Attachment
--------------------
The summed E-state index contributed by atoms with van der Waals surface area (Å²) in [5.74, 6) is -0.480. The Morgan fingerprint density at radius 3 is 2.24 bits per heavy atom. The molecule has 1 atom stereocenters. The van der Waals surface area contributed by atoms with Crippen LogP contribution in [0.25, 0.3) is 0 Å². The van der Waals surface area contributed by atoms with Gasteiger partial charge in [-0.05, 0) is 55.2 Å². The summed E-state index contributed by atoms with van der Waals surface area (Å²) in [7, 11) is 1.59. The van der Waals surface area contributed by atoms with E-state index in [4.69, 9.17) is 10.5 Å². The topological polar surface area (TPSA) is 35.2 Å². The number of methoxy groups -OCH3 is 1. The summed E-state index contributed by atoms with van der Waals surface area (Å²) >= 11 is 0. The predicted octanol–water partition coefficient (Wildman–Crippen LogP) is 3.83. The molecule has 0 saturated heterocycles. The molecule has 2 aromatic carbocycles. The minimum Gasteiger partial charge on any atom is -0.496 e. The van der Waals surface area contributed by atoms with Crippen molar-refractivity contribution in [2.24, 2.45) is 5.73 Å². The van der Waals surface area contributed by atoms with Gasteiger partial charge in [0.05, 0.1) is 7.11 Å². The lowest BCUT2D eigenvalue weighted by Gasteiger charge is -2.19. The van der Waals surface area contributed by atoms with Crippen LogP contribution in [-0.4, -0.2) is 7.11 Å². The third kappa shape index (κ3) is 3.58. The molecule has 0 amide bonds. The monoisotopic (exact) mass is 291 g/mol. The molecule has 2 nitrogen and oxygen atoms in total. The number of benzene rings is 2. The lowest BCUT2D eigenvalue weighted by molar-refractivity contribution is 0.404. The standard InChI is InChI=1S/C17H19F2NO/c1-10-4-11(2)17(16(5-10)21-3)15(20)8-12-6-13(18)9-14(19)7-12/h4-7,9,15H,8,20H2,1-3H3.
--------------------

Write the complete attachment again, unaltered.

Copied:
The summed E-state index contributed by atoms with van der Waals surface area (Å²) in [5.74, 6) is -0.480. The Morgan fingerprint density at radius 3 is 2.24 bits per heavy atom. The molecule has 1 atom stereocenters. The van der Waals surface area contributed by atoms with Crippen LogP contribution in [0.25, 0.3) is 0 Å². The van der Waals surface area contributed by atoms with Gasteiger partial charge in [-0.05, 0) is 55.2 Å². The summed E-state index contributed by atoms with van der Waals surface area (Å²) in [7, 11) is 1.59. The van der Waals surface area contributed by atoms with E-state index in [4.69, 9.17) is 10.5 Å². The topological polar surface area (TPSA) is 35.2 Å². The number of methoxy groups -OCH3 is 1. The summed E-state index contributed by atoms with van der Waals surface area (Å²) >= 11 is 0. The predicted octanol–water partition coefficient (Wildman–Crippen LogP) is 3.83. The molecule has 0 saturated heterocycles. The molecule has 2 aromatic carbocycles. The minimum Gasteiger partial charge on any atom is -0.496 e. The van der Waals surface area contributed by atoms with Crippen molar-refractivity contribution in [2.24, 2.45) is 5.73 Å². The van der Waals surface area contributed by atoms with Gasteiger partial charge in [0.05, 0.1) is 7.11 Å². The lowest BCUT2D eigenvalue weighted by Gasteiger charge is -2.19. The van der Waals surface area contributed by atoms with Crippen LogP contribution in [-0.4, -0.2) is 7.11 Å². The third kappa shape index (κ3) is 3.58. The molecule has 0 amide bonds. The monoisotopic (exact) mass is 291 g/mol. The molecule has 2 nitrogen and oxygen atoms in total. The number of benzene rings is 2. The lowest BCUT2D eigenvalue weighted by molar-refractivity contribution is 0.404. The standard InChI is InChI=1S/C17H19F2NO/c1-10-4-11(2)17(16(5-10)21-3)15(20)8-12-6-13(18)9-14(19)7-12/h4-7,9,15H,8,20H2,1-3H3.